Monday, April 11, 2016

A peek at what we might expect as the next dominating Steelers' Defense

All credit goes to Behind The Steel Curtain (BTSC) member 58Steel for this article; I found it both well researched and well written.

Who knows what dark strategies are boiling away in Steelers' Defensive Coordinator Keith Butler's mind; he certainly was well tutored by his predecessor Dick LeBeau.

Give this a read; you won't regret it.

Sunday, April 3, 2016

From Conception to Execution: The evolution and realization of a Retro Mod - Part II

Part I dealt with the genesis of the idea for a way to make the modern Challenger look more "retro".

Part II details the design and fabrication process.


With the realization that a faux body kit side pipe was not only economically unfeasible, but also not nearly authentic enough (meaning, it had to function as intended), I went to work designing real side pipes.

I chose to design my own as opposed to buying something "off the rack" for a couple of reasons.  Foremost was the fact that of the choices out there, some were either way too small and expensive (designed for Corvettes or Shelby Cobras) or were cheap chrome knockoffs found on the back pages of parts magazines.

The other reason was, the Challenger is just plain big; from wheel well to wheel well, it measures 82 inches, of which the door itself is 51 inches.  There is nothing on the market proportioned correctly.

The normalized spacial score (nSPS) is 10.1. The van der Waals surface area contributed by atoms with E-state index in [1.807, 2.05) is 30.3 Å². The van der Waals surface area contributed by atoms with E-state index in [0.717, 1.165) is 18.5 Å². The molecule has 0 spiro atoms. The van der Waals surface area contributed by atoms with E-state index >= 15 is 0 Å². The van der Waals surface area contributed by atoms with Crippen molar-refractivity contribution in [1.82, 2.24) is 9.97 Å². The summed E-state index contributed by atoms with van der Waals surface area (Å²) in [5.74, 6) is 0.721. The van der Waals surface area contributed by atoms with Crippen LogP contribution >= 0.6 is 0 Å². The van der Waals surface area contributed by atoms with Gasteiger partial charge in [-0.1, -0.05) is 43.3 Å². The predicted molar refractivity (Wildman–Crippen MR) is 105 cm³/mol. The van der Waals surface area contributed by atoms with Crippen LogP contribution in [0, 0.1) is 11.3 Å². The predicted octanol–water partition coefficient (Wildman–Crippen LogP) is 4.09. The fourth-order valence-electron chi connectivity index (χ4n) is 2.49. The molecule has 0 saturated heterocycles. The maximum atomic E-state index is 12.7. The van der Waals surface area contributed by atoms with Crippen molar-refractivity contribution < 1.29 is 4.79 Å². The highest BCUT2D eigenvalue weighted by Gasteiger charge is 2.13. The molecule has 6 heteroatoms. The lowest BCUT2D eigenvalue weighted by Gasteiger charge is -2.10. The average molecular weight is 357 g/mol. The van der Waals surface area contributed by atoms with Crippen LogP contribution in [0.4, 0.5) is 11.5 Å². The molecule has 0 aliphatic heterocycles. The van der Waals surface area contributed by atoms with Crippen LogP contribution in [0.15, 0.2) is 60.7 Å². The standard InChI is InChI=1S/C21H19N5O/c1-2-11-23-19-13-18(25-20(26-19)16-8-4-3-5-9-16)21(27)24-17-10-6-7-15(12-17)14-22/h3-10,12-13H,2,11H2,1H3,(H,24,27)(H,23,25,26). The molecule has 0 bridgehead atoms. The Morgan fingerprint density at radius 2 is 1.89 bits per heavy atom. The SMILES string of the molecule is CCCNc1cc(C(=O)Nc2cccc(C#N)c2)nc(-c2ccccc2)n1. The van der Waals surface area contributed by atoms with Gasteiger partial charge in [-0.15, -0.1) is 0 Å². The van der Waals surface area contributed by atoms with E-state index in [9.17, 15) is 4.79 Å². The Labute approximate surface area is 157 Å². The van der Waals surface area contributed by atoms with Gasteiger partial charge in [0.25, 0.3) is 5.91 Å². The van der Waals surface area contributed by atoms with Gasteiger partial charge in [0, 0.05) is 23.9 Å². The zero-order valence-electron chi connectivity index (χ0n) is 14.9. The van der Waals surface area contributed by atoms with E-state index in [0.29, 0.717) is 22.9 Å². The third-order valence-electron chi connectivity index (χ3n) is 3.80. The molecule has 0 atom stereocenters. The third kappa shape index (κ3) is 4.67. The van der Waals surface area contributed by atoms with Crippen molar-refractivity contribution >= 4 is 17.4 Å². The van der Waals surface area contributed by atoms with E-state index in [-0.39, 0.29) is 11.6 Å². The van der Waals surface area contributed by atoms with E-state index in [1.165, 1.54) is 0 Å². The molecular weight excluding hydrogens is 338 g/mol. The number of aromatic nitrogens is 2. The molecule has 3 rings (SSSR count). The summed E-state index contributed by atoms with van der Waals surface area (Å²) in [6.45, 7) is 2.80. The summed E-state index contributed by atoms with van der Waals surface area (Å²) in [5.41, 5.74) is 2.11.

From Conception to Execution: The evolution and realization of a Retro Mod - Part I

PART I: The Genesis of an idea

I'm a child of the '70s, but missed participating in the first American Muscle Car era.  Sure, I had a 1969 GTO 400 ci 4 barrel....for all of three days until the engine blew up and my Dad wouldn't let me sink any more money into it (or time, or take up space in the driveway with a car on blocks).  Sure, I had a 1980 Camaro Z28, but that car was but a shadow of its predecessors.

I've always loved the "muscle car " look, and consider side pipes the quintessential component of a muscle car, but for full disclosure, I never really liked the typical MOPAR side dump look.  Growing up, most of the time it looked like (and most often was) a rusty exhaust pipe with a cheap chrome tip hung by hanger as it dangled underneath the chassis.  It looked too "red neck" for my tastes.